2. With growing evidence that the global slowdown would have a significant domestic impact, the RBA’s early and substantive reduction in the cash rate helped support domestic demand as the external environment deteriorated. Further, the RBA’s measures to provide liquidity and the government’s introduction of guarantees on deposits and wholesale funding enabled the financial system to continue to provide credit. In addition, the enviable fiscal position, resulting from a string of surpluses that had eliminated Commonwealth net debt, created fiscal space that allowed a sizable stimulus to be delivered.

The Outlook and Risks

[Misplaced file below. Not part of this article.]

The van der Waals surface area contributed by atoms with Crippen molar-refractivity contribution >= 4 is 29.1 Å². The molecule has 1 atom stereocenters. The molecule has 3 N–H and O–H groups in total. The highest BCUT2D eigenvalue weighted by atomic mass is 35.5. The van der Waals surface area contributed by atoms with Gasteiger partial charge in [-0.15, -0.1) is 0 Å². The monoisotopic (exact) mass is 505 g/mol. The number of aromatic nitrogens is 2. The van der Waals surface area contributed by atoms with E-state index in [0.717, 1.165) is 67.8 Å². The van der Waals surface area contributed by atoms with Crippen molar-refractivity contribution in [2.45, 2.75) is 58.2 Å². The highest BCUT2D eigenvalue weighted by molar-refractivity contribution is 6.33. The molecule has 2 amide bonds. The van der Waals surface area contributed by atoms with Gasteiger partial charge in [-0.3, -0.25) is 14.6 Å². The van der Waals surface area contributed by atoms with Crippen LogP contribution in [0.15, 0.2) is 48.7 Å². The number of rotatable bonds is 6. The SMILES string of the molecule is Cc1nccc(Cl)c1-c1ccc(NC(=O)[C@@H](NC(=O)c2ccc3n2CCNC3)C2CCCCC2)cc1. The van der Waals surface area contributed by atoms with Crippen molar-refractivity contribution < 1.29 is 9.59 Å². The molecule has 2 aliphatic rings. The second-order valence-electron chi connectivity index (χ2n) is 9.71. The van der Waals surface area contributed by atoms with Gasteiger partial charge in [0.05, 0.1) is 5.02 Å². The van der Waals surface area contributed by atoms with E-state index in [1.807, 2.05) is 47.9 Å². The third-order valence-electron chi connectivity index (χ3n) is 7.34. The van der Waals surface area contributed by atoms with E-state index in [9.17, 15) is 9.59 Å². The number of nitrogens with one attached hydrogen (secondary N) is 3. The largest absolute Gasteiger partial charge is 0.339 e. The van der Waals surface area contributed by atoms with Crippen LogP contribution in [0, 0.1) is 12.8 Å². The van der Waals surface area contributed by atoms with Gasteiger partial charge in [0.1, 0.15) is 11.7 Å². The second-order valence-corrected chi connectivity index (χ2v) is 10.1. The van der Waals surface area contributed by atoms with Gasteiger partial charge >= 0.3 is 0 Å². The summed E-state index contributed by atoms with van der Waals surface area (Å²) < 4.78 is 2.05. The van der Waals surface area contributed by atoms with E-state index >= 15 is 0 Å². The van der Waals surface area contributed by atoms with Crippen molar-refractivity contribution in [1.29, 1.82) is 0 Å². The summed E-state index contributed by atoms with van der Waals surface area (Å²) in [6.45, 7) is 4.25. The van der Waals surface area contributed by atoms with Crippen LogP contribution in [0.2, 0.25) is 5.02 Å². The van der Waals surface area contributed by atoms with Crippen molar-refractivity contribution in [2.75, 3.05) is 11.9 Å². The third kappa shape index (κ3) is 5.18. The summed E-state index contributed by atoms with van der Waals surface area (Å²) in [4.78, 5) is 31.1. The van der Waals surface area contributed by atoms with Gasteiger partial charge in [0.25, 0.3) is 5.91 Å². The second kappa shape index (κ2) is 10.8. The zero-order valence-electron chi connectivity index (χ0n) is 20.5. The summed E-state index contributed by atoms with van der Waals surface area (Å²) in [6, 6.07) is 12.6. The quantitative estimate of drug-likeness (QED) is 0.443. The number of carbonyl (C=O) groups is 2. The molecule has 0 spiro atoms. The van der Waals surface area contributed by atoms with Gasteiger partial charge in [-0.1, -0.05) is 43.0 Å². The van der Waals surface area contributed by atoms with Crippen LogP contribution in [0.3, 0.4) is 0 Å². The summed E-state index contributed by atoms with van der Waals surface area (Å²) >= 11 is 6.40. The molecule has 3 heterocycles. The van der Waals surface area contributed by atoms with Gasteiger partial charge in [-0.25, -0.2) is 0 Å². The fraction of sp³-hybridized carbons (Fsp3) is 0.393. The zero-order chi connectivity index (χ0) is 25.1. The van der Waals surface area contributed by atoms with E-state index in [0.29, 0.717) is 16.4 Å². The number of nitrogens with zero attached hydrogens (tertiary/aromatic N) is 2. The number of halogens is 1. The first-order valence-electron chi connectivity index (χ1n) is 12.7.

3. The near-term growth outlook remains weak and highly uncertain. Real GDP is projected to decline by ½ percent in 2009, as lower commodity income, rising unemployment, and weak confidence reduce domestic demand. The recovery will likely be slow. Growth is projected to rebound to about 1½ percent in 2010, led by government spending, as households and businesses deleverage. Output will likely remain below potential for a number of years, reducing core inflation. The current account is projected to remain in deficit, with net foreign liabilities relative to GDP rising, as Australia will remain an attractive destination for foreign investment, especially in the resource sector.